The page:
If you were to take an end-suction pump, stand it on end, and fashion a suction elbow to the bottom, you would have created a crude vertical inline pump. In fact, many manufacturers share hydraulic designs between end-suction and vertical inline products.
Vertical inline pumps can be considered for any application for which an end-suction pump is considered acceptable as they offer similar longevity. While typically a little more expensive than end-suction pumps due to slightly higher motor costs, vertical inline’s have the added benefit of requiring very little floor space, which explains their popularity in commercial construction where square footage is at a premium.
Close-coupled vertical inline pumps are commonly used for ratings up to 50 HP. The close-coupled design incorporates an impeller mounted directly on the end of the motor shaft, and a pump casing that bolts directly to the face of the motor.
Close-couped vertical inline pumps (VIL) are the most affordable type of VIL, and several manufacturers are able to ship standard VILs in as few as two or three business days.
Vertical inline pumps – especially of the close-coupled variety are popular in the commercial building trades: HVAC, plumbing, and fire protection. They are used sparingly in other applications, primarily due to a lack of familiarity rather than any technical challenges or shortcomings.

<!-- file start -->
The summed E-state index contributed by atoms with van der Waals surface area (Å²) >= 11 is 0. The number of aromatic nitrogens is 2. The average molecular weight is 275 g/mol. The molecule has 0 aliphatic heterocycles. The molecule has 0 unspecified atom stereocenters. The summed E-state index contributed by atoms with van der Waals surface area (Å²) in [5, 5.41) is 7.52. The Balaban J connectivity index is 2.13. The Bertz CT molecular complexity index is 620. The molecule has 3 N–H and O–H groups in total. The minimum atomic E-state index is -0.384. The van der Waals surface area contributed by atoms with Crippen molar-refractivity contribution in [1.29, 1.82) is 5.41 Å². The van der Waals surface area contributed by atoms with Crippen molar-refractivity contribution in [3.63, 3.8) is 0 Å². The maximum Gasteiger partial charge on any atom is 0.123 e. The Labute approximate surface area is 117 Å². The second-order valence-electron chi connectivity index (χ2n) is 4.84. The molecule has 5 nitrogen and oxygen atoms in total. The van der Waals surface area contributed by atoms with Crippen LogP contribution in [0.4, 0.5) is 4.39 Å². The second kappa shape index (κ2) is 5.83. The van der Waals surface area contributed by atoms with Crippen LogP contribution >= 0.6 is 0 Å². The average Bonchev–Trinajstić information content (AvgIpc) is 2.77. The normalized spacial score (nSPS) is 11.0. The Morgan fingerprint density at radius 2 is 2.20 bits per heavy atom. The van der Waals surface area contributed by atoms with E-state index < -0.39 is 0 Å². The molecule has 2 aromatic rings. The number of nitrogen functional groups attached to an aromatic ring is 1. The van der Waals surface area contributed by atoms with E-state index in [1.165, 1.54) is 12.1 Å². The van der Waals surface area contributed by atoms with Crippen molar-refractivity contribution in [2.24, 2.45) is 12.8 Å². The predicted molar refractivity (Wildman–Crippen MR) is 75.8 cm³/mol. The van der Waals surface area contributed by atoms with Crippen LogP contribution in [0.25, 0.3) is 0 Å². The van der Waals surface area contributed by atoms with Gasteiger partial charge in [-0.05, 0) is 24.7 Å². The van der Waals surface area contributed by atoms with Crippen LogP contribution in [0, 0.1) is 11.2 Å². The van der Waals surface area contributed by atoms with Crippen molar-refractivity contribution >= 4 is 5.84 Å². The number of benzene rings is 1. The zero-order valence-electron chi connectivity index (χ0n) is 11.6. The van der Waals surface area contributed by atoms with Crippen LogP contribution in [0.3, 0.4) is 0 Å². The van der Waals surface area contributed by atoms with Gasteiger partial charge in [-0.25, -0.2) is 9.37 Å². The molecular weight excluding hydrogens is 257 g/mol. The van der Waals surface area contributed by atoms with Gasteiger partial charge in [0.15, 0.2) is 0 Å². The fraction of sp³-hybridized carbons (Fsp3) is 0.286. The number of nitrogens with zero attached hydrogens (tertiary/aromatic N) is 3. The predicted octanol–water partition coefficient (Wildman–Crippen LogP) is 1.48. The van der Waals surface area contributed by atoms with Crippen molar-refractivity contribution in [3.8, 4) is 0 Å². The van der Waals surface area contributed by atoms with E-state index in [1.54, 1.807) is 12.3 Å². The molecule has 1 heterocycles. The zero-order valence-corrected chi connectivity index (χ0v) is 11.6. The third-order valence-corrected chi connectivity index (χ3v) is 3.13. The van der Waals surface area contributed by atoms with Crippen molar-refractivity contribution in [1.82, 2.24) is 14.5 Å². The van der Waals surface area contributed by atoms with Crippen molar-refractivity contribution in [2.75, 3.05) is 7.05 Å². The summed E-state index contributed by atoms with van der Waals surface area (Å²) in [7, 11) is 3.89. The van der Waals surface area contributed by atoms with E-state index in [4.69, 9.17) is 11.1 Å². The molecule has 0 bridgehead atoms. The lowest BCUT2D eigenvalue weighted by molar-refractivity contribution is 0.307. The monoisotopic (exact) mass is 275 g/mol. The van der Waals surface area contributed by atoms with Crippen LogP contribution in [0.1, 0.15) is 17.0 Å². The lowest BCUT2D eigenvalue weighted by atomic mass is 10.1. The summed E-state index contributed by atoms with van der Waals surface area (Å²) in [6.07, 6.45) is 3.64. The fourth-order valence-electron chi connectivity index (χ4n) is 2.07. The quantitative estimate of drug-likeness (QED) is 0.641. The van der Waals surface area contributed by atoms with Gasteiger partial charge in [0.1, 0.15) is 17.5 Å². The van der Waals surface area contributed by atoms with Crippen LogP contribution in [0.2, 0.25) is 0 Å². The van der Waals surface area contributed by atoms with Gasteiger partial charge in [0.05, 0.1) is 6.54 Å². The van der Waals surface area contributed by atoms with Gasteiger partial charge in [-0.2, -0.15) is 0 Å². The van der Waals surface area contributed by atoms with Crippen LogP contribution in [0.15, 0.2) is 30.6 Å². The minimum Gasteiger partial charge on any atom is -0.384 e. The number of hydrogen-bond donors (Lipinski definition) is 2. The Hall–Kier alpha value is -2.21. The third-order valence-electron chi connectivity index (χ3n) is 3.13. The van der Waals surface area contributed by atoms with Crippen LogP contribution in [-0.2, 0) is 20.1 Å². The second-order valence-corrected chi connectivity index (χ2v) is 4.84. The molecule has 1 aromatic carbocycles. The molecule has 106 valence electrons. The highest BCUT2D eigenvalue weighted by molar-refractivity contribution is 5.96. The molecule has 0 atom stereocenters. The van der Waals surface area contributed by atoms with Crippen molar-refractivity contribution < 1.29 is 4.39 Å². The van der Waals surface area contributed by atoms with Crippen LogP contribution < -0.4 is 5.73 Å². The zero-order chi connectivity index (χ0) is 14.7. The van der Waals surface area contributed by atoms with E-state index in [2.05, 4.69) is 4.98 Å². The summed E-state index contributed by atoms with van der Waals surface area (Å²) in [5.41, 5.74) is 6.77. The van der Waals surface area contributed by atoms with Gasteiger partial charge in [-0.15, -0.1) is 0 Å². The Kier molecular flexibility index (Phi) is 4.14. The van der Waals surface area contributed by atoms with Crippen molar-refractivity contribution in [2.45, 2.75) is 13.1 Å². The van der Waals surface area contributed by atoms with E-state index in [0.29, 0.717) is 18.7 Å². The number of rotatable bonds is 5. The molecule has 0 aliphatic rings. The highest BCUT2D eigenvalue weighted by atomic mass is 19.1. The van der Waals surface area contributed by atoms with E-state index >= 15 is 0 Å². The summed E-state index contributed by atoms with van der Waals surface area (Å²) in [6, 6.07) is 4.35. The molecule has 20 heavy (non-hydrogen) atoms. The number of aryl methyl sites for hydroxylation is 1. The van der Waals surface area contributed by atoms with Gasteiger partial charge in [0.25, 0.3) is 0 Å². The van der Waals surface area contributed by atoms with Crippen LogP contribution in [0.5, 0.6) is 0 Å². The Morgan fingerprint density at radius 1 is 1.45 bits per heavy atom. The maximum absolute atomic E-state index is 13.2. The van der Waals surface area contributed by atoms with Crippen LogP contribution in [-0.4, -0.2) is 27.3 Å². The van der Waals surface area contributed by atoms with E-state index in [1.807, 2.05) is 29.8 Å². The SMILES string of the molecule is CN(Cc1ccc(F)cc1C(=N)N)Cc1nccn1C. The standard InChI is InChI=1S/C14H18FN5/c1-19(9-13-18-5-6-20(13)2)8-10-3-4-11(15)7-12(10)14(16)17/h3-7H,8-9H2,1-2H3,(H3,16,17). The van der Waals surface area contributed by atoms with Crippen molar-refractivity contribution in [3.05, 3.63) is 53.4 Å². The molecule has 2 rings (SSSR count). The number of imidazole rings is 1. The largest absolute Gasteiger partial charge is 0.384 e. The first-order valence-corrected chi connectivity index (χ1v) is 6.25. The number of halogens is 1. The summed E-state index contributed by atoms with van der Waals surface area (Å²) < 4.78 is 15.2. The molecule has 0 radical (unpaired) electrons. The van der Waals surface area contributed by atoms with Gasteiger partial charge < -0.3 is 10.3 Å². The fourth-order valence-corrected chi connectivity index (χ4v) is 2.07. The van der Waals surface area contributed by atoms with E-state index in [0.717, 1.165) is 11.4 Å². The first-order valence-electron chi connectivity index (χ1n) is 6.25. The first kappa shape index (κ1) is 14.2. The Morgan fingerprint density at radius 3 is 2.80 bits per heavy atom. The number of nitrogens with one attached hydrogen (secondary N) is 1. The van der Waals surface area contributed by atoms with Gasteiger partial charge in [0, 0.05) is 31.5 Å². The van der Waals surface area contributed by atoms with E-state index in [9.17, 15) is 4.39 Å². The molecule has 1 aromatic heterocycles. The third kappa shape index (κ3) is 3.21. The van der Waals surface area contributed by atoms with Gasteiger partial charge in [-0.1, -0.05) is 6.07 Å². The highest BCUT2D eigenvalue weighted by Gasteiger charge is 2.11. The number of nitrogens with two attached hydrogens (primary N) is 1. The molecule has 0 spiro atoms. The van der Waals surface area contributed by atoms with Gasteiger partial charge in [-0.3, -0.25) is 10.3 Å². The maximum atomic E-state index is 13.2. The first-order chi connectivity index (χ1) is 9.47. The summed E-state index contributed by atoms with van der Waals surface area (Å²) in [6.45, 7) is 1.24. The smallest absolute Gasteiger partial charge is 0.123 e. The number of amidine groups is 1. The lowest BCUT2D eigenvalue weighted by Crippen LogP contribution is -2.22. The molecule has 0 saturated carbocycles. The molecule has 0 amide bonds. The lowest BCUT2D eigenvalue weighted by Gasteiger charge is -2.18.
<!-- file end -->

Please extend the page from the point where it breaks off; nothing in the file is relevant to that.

Rigid-coupled VILs have a two-shaft design: a motor shaft and pump shaft coupled together with a rigid aluminum or steel coupling. The result is that the pump shaft is rigidly fixed to the motor shaft, and the motor bearings carry all of the thrust loads generated by the impeller.
Rigid-coupled VILs are often chosen for applications for which a suitable motor is not available for a close-coupled design. Close-coupled units are typically built with a standard motor with an added “c-face” – a plate mounted on the front of the motor specifically designed to make the motor suitable for close-coupling. Rigid-coupeld units, on the other hand, are typically built with a true vertical solid shaft motor.
Flex-coupled VILs are not as common as their close-coupled and rigid-coupled counterparts. This type of VIL is only offered by a handful of manufacturers. Both close-coupled and rigid-coupled VILs depend on the motor bearings to handle the thrust loads created and imposed by the spinning impeller. Not so in a flex-coupled VIL which include a thrust bearing assembly built into the pump itself. As a result, the coupling between the pump and motor can be made with a flexible coupling, and the motor does not need to be capable of handling any downthrust beyond the weight of the coupling.
All pump diagrams are provided courtesy of the Hydraulic Institute, Parsippany, N.J., www.Pumps.org , and are used with permission.